NEW YORK (Reuters) - Activist investor Carl Icahn cut his stake in video game publisher Take-Two Interactive Software Inc, sending its shares down as the move dampened hopes for a quick company takeover.
Icahn reported an 8.43 percent share stake in Take-Two Interactive as of May 26, according to a Friday regulatory filing. This is down from the 13.7 percent stake he reported on March 19, 2010.
The 75-year-old billionaire investor has pushed for changes at companies such as Genzyme and Yahoo Inc. His lower stake could signal that Take-Two Interactive is no longer a company ripe for a takeover, as some analysts have said in the past.
Icahn remains its largest shareholder. He controls three board seats and could still exert influence, said Sterne Agee analyst Arvind Bhatia.
“This doesn’t automatically mean the company’s not in play. Maybe this means a sale is not imminent but I don’t think you can rule out long-term potential,” Bhatia said.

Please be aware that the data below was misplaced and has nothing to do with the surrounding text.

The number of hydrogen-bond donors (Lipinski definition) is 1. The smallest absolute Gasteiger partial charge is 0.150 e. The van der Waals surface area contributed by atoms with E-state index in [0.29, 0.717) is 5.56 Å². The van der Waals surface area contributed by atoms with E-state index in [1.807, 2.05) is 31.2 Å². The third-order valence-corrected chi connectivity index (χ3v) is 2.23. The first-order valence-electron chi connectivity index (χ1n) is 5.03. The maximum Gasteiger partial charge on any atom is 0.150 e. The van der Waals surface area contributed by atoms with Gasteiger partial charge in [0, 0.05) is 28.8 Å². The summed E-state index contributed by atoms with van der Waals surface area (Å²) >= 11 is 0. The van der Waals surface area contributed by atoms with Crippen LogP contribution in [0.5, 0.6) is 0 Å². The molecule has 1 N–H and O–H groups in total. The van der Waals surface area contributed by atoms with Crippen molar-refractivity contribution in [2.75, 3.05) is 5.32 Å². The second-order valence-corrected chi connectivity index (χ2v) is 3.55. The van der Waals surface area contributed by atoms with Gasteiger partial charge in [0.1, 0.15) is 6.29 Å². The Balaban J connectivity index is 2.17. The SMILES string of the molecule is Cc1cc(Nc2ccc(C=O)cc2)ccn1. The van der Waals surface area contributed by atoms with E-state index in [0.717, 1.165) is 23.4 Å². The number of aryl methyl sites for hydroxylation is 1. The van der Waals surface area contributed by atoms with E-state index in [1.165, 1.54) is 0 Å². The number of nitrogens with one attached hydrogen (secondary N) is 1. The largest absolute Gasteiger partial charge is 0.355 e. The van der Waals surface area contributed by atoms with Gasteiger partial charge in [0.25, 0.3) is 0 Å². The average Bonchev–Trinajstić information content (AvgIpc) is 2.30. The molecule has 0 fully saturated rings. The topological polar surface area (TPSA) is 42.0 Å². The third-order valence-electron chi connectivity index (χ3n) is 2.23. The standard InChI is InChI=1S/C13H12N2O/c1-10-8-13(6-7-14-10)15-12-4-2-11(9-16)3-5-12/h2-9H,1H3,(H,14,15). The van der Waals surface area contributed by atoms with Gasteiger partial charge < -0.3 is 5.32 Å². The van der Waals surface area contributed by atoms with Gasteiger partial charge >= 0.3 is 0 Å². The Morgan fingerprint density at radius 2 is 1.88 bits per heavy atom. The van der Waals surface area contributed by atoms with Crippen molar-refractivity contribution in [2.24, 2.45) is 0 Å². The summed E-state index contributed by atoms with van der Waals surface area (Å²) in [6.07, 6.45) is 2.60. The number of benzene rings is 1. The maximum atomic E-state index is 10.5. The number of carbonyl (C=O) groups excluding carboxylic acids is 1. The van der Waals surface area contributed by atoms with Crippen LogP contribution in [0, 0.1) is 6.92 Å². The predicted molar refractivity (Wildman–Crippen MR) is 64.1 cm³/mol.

He added that Icahn probably sold shares in a bid to diversify his investments and reap some profit. Icahn started buying Take-Two shares when it hovered around $7 per share and now shares are trading higher than $16 per share.
“He’s more than doubled his money,” Bhatia said.
In 2008, Take-Two Interactive rejected buyout offers from Electronic Arts Inc.
The video game publisher has been showing renewed financial health in recent quarters. In February, it posted its first profitable year in nearly a decade without a new release of its video game franchise ”Grand Theft Auto.
A Take-Two Interactive spokesman said “it is not our policy to comment on our shareholders.”
Shares of Take-Two Interactive were down 29 cents, or 1.7 percent, to $16.47 on Friday.
Editing by Gerald E. McCormick; Editing by Derek Caney